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Catholic Dictionary




Assisting in another's wrongdoing without approving it. The help given assists a person to perform the sinful action, although of itself the help is not wrong. To provide necessary information to a thief, because one is forced to, would be material co-operation. Material co-operation with another person's evil action is allowed provided certain conditions are fulfilled. Such collaboration is licit because the co-operator does not internally approve of the sin of another, nor does he or she approve of the sinful use to which the assistance is put by the other. The following principles are standard in resolving this complex moral issue:

Two kinds of material co-operation are to be distinguished: immediate and mediate.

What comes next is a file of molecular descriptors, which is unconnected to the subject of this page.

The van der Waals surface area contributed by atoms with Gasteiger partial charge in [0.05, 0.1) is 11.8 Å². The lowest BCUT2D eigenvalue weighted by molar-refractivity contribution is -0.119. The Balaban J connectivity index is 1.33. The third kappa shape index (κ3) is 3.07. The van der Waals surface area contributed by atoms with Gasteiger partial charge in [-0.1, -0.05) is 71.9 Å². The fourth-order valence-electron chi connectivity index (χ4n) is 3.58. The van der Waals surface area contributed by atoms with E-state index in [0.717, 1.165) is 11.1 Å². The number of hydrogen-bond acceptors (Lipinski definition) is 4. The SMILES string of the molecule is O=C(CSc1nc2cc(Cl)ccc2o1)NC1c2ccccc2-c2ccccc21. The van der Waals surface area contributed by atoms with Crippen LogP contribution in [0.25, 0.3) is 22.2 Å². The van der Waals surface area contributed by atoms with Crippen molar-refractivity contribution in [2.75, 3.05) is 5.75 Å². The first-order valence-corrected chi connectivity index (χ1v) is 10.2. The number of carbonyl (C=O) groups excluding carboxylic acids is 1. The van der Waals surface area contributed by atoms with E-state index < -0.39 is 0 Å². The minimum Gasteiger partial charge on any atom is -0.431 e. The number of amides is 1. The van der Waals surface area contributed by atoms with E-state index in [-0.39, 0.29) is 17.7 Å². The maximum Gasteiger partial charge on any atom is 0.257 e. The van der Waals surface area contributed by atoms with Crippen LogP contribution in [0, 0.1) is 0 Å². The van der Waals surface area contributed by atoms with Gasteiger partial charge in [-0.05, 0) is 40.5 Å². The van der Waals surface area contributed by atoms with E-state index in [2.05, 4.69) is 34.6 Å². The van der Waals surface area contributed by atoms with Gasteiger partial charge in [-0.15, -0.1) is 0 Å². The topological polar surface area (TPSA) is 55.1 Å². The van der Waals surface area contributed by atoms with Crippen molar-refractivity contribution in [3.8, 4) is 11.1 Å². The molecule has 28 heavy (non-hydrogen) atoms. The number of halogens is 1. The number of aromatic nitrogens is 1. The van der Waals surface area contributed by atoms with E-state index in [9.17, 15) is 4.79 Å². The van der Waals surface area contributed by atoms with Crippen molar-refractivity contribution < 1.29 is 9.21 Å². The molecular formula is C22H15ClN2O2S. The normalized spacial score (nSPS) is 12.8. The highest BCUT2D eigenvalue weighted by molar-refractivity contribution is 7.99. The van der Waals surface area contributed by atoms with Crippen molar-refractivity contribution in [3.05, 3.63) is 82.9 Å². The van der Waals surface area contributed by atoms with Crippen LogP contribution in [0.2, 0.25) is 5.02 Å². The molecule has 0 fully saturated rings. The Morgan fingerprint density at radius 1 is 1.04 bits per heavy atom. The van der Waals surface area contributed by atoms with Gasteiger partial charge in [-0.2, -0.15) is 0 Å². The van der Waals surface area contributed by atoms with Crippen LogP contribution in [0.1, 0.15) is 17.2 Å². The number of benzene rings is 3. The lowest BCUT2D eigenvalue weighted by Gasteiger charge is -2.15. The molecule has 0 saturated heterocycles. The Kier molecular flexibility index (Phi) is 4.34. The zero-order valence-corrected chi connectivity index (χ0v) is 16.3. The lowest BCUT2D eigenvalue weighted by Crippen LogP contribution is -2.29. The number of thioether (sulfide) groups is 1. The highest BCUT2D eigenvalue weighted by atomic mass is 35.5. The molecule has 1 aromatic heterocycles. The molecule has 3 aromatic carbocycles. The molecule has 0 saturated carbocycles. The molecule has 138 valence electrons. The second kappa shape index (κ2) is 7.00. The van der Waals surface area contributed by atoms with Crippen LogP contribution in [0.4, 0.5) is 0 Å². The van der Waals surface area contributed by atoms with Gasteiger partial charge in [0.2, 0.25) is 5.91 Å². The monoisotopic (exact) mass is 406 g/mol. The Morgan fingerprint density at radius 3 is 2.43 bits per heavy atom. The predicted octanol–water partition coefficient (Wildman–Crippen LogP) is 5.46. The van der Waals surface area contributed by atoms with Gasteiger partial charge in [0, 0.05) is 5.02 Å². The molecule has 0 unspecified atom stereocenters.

In immediate material co-operation, one person actually does something morally wrong with another person. Thus if a surgeon and an assistant are both engaged in actually aborting a fetus, the co-operation of the assistant is immediate. Immediate material co-operation in the sinful act of another is always wrong. It is pointless to say that a person who is not under duress performs a criminal action without intending to do so.

Mediate material co-operation is concurring in the wrong action of another, but not in such a way that one actually performs the act with the other or agrees with the evil intention of the other. While doing something that is in itself good or indifferent, a person rather gives an occasion to another's sin, or contributes something by way of assistance.

The morality of mediate material co-operation is to be judged on the principle of the double effect. In applying this principle, there are four basic norms to be observed. Among these norms is the obligation not to intend the evil effect (as would really be intended in immediate material co-operation) and the need for sufficient reason to permit the evil effect. The presence of a proportionate reason is not sufficient to allow what is called material co-operation.